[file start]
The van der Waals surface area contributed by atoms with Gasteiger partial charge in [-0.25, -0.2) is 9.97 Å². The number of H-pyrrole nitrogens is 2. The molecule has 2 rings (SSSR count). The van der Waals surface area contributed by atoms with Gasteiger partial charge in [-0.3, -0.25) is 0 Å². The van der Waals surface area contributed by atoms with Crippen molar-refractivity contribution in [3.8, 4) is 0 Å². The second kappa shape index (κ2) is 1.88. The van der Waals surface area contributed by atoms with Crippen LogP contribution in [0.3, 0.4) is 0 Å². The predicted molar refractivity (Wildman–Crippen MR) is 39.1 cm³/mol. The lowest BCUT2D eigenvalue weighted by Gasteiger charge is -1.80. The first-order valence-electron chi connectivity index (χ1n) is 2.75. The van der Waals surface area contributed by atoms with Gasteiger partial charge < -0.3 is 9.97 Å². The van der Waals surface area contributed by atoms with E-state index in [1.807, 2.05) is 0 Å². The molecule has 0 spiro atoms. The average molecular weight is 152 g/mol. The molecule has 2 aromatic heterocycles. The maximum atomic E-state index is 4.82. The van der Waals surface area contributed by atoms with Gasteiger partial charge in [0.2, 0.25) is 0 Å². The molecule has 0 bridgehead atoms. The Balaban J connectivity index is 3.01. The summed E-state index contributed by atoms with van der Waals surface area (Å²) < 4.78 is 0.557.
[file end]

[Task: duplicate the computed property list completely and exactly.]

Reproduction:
The van der Waals surface area contributed by atoms with Gasteiger partial charge in [-0.25, -0.2) is 9.97 Å². The number of H-pyrrole nitrogens is 2. The molecule has 2 rings (SSSR count). The van der Waals surface area contributed by atoms with Gasteiger partial charge in [-0.3, -0.25) is 0 Å². The van der Waals surface area contributed by atoms with Crippen molar-refractivity contribution in [3.8, 4) is 0 Å². The second kappa shape index (κ2) is 1.88. The van der Waals surface area contributed by atoms with Crippen LogP contribution in [0.3, 0.4) is 0 Å². The predicted molar refractivity (Wildman–Crippen MR) is 39.1 cm³/mol. The lowest BCUT2D eigenvalue weighted by Gasteiger charge is -1.80. The first-order valence-electron chi connectivity index (χ1n) is 2.75. The van der Waals surface area contributed by atoms with Gasteiger partial charge < -0.3 is 9.97 Å². The van der Waals surface area contributed by atoms with E-state index in [1.807, 2.05) is 0 Å². The molecule has 0 spiro atoms. The average molecular weight is 152 g/mol. The molecule has 2 aromatic heterocycles. The maximum atomic E-state index is 4.82. The van der Waals surface area contributed by atoms with Gasteiger partial charge in [0.2, 0.25) is 0 Å². The molecule has 0 bridgehead atoms. The Balaban J connectivity index is 3.01. The summed E-state index contributed by atoms with van der Waals surface area (Å²) < 4.78 is 0.557.